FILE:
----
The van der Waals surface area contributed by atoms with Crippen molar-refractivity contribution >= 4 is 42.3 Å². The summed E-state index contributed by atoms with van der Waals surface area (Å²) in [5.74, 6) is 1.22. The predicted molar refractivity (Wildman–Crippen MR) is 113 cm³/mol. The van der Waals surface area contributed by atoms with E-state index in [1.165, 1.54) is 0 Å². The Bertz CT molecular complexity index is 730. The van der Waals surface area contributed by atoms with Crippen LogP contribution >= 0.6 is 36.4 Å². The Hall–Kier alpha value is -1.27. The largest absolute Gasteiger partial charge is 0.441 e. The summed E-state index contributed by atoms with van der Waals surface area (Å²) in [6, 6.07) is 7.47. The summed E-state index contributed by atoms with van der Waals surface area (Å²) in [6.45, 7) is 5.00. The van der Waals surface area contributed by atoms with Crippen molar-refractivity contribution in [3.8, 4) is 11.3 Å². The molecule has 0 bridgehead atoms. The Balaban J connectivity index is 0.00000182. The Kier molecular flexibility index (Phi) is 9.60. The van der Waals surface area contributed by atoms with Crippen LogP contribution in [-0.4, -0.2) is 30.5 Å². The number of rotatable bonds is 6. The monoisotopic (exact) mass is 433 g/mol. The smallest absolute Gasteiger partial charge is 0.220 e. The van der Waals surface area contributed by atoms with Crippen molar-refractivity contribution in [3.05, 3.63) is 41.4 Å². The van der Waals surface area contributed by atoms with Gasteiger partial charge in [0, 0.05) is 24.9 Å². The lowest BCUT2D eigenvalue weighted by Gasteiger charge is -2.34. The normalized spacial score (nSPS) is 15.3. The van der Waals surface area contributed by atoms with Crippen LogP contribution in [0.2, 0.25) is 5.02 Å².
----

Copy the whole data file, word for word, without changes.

The van der Waals surface area contributed by atoms with Crippen molar-refractivity contribution >= 4 is 42.3 Å². The summed E-state index contributed by atoms with van der Waals surface area (Å²) in [5.74, 6) is 1.22. The predicted molar refractivity (Wildman–Crippen MR) is 113 cm³/mol. The van der Waals surface area contributed by atoms with E-state index in [1.165, 1.54) is 0 Å². The Bertz CT molecular complexity index is 730. The van der Waals surface area contributed by atoms with Crippen LogP contribution >= 0.6 is 36.4 Å². The Hall–Kier alpha value is -1.27. The largest absolute Gasteiger partial charge is 0.441 e. The summed E-state index contributed by atoms with van der Waals surface area (Å²) in [6, 6.07) is 7.47. The summed E-state index contributed by atoms with van der Waals surface area (Å²) in [6.45, 7) is 5.00. The van der Waals surface area contributed by atoms with Crippen molar-refractivity contribution in [3.8, 4) is 11.3 Å². The molecule has 0 bridgehead atoms. The Balaban J connectivity index is 0.00000182. The Kier molecular flexibility index (Phi) is 9.60. The van der Waals surface area contributed by atoms with Crippen LogP contribution in [-0.4, -0.2) is 30.5 Å². The number of rotatable bonds is 6. The monoisotopic (exact) mass is 433 g/mol. The smallest absolute Gasteiger partial charge is 0.220 e. The van der Waals surface area contributed by atoms with Crippen molar-refractivity contribution in [3.05, 3.63) is 41.4 Å². The van der Waals surface area contributed by atoms with Gasteiger partial charge in [0, 0.05) is 24.9 Å². The lowest BCUT2D eigenvalue weighted by Gasteiger charge is -2.34. The normalized spacial score (nSPS) is 15.3. The van der Waals surface area contributed by atoms with Crippen LogP contribution in [0.2, 0.25) is 5.02 Å².